Most recently, the international standard IEC 61499 , addressing the topic of function blocks for industrial process measurement and control systems, was initially published in 2005. The specification of IEC 61499 defines a generic model for distributed control systems and is based on the IEC 61131 standard. Where IEC 61131 aims to define the hardware and software of a standalone/ single PLC in isolation, IEC 61499-1 defines the architecture for distributed systems of controllers. In IEC 61499 the cyclic execution model of IEC 61131 is replaced by an event driven execution model. The event driven execution model allows an explicit specification of the execution order of function blocks. If necessary, periodically executed applications can be implemented by using the E_CYCLE function block for the generation of periodic events as described in Annex A of IEC 61499-1. IEC 61499 enables an application-centric design, in which one or more applications, defined by networks of interconnected functional blocks, are created for the whole system and subsequently distributed to the available devices. All devices within a system are described within a device model. The topology of the system is reflected by the system model. The distribution of an application is described within the mapping model. Therefore, applications of a system are distributable but maintained together.

Application and device model of IEC 61499 ; Like IEC 61131-3 function blocks, IEC 61499 function block types specify both an interface and an implementation. In contrast to IEC 61131-3, an IEC 61499 interface contains event inputs and outputs in addition to data inputs and outputs. Events can be associated with data inputs and outputs by WITH constraints. IEC 61499 defines several function block types, all of which can contain a behaviour description in terms of service sequences:
● Service interface function block – SIFB: The source code is hidden and its functionality is only described by service sequences.
● Basic function block – BFB: Its functionality is described in terms of an Execution Control Chart (ECC), which is similar to a state diagram (UML). Every state can have several actions. Each action references one or zero algorithms and one or zero events. Algorithms can be implemented as defined in compliant standards.
● Composite function block – CFB: Its functionality is defined by a function block network.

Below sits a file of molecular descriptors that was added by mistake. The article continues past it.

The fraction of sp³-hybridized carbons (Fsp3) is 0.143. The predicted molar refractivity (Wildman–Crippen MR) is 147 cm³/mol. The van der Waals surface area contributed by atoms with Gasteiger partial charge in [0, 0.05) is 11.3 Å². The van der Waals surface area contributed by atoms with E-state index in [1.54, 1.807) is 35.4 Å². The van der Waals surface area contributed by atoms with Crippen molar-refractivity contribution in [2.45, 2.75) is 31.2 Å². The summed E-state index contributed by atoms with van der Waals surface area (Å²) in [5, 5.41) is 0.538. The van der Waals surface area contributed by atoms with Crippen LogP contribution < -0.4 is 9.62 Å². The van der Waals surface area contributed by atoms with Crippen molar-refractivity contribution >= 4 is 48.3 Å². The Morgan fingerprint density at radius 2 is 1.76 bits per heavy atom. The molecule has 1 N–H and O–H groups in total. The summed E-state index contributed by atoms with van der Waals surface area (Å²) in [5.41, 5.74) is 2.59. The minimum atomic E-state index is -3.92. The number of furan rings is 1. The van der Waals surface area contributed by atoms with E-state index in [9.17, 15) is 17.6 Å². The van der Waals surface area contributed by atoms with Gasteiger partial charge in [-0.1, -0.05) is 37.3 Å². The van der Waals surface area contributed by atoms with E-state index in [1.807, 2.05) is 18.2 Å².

● Adapter interfaces: An adapter interface is not a real function block. It combines several events and data connections within one connection and provides an interface concept to separate specification and implementation.
● Sub Application: Its functionality is also defined as a function block network. In contrast to CFBs, sub applications can be distributed.

To maintain the applications on a device, IEC 61499 provides a management model. The device manager maintains the lifecycle of any resource and manages the communication with the software tools (e.g., configuration tool, agent) via management commands. Through the interface of the software tool and the management commands, online reconfiguration of IEC 61499 applications can be realized. It therefore appears to be a standard that uses aspects of both IEC 61131 and IEC 61850 in its fundamental thinking, however industry uptake, vendor products capable of 61499 and relevant software development tools have been slow to market and it is suspected that this is due to the already large installed base and familiarity of PLC, DCS and substation automation equipment historically deployed in the market place.

Nevertheless, IEC 61499 is touted as the New Standard in Automation and it is expected that as the industry and controller vendors become more familiar with it, realise its benefits and potential, and the market demands products with 61499 capability, this standard will eventual roll out to the various industries. For the moment the biggest uptake is in embedded controllers in consumer products and systems as opposed to industrial and/ or utility automation.

his article was provided by Alfred K Schroder, Senior Automation, Control and Instrumentation Engineer, Aurecon Consulting Engineers South Africa